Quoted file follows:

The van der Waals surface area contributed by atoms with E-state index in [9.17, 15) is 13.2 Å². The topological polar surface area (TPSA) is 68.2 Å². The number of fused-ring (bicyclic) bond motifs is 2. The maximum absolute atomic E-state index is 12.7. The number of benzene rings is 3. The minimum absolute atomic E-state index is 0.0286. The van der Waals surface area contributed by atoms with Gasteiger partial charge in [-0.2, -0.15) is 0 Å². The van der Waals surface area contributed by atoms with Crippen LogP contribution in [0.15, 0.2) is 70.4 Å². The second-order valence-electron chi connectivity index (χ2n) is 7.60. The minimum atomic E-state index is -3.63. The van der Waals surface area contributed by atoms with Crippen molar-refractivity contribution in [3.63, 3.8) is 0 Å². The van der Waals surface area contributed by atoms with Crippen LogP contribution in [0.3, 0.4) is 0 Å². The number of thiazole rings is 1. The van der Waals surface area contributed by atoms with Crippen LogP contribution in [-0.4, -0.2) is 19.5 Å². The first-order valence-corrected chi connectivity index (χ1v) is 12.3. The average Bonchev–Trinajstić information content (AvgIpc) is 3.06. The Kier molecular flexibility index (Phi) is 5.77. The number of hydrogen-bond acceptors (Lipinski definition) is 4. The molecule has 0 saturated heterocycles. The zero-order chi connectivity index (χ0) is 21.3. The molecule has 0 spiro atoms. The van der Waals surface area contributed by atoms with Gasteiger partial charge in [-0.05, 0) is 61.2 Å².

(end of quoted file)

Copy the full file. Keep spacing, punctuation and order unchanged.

The van der Waals surface area contributed by atoms with E-state index in [9.17, 15) is 13.2 Å². The topological polar surface area (TPSA) is 68.2 Å². The number of fused-ring (bicyclic) bond motifs is 2. The maximum absolute atomic E-state index is 12.7. The number of benzene rings is 3. The minimum absolute atomic E-state index is 0.0286. The van der Waals surface area contributed by atoms with Gasteiger partial charge in [-0.2, -0.15) is 0 Å². The van der Waals surface area contributed by atoms with Crippen LogP contribution in [0.15, 0.2) is 70.4 Å². The second-order valence-electron chi connectivity index (χ2n) is 7.60. The minimum atomic E-state index is -3.63. The van der Waals surface area contributed by atoms with Crippen molar-refractivity contribution in [3.63, 3.8) is 0 Å². The van der Waals surface area contributed by atoms with Crippen LogP contribution in [0.3, 0.4) is 0 Å². The number of thiazole rings is 1. The van der Waals surface area contributed by atoms with Crippen LogP contribution in [-0.4, -0.2) is 19.5 Å². The first-order valence-corrected chi connectivity index (χ1v) is 12.3. The average Bonchev–Trinajstić information content (AvgIpc) is 3.06. The Kier molecular flexibility index (Phi) is 5.77. The number of hydrogen-bond acceptors (Lipinski definition) is 4. The molecule has 0 saturated heterocycles. The zero-order chi connectivity index (χ0) is 21.3. The molecule has 0 spiro atoms. The van der Waals surface area contributed by atoms with Gasteiger partial charge in [-0.05, 0) is 61.2 Å².